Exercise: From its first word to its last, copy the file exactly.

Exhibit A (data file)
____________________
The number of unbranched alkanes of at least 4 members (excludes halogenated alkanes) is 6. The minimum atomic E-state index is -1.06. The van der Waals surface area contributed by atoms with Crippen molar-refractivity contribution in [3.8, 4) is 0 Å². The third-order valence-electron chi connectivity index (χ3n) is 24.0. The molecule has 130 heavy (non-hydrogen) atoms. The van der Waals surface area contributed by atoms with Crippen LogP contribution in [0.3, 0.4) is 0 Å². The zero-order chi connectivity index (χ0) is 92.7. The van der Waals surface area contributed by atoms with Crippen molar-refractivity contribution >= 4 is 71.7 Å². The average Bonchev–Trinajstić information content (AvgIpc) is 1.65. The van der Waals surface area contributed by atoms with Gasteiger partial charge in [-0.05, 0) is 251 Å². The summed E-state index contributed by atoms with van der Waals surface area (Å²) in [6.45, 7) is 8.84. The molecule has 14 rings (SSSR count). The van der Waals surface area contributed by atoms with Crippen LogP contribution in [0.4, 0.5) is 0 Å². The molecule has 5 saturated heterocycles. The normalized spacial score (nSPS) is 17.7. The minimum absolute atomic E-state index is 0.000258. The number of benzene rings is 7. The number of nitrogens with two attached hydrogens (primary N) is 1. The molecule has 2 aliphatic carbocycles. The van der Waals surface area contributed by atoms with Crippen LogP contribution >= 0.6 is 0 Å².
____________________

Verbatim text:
The number of unbranched alkanes of at least 4 members (excludes halogenated alkanes) is 6. The minimum atomic E-state index is -1.06. The van der Waals surface area contributed by atoms with Crippen molar-refractivity contribution in [3.8, 4) is 0 Å². The third-order valence-electron chi connectivity index (χ3n) is 24.0. The molecule has 130 heavy (non-hydrogen) atoms. The van der Waals surface area contributed by atoms with Crippen LogP contribution in [0.3, 0.4) is 0 Å². The zero-order chi connectivity index (χ0) is 92.7. The van der Waals surface area contributed by atoms with Crippen molar-refractivity contribution >= 4 is 71.7 Å². The average Bonchev–Trinajstić information content (AvgIpc) is 1.65. The van der Waals surface area contributed by atoms with Gasteiger partial charge in [-0.05, 0) is 251 Å². The summed E-state index contributed by atoms with van der Waals surface area (Å²) in [6.45, 7) is 8.84. The molecule has 14 rings (SSSR count). The van der Waals surface area contributed by atoms with Crippen LogP contribution in [0.4, 0.5) is 0 Å². The molecule has 5 saturated heterocycles. The normalized spacial score (nSPS) is 17.7. The minimum absolute atomic E-state index is 0.000258. The number of benzene rings is 7. The number of nitrogens with two attached hydrogens (primary N) is 1. The molecule has 2 aliphatic carbocycles. The van der Waals surface area contributed by atoms with Crippen LogP contribution >= 0.6 is 0 Å².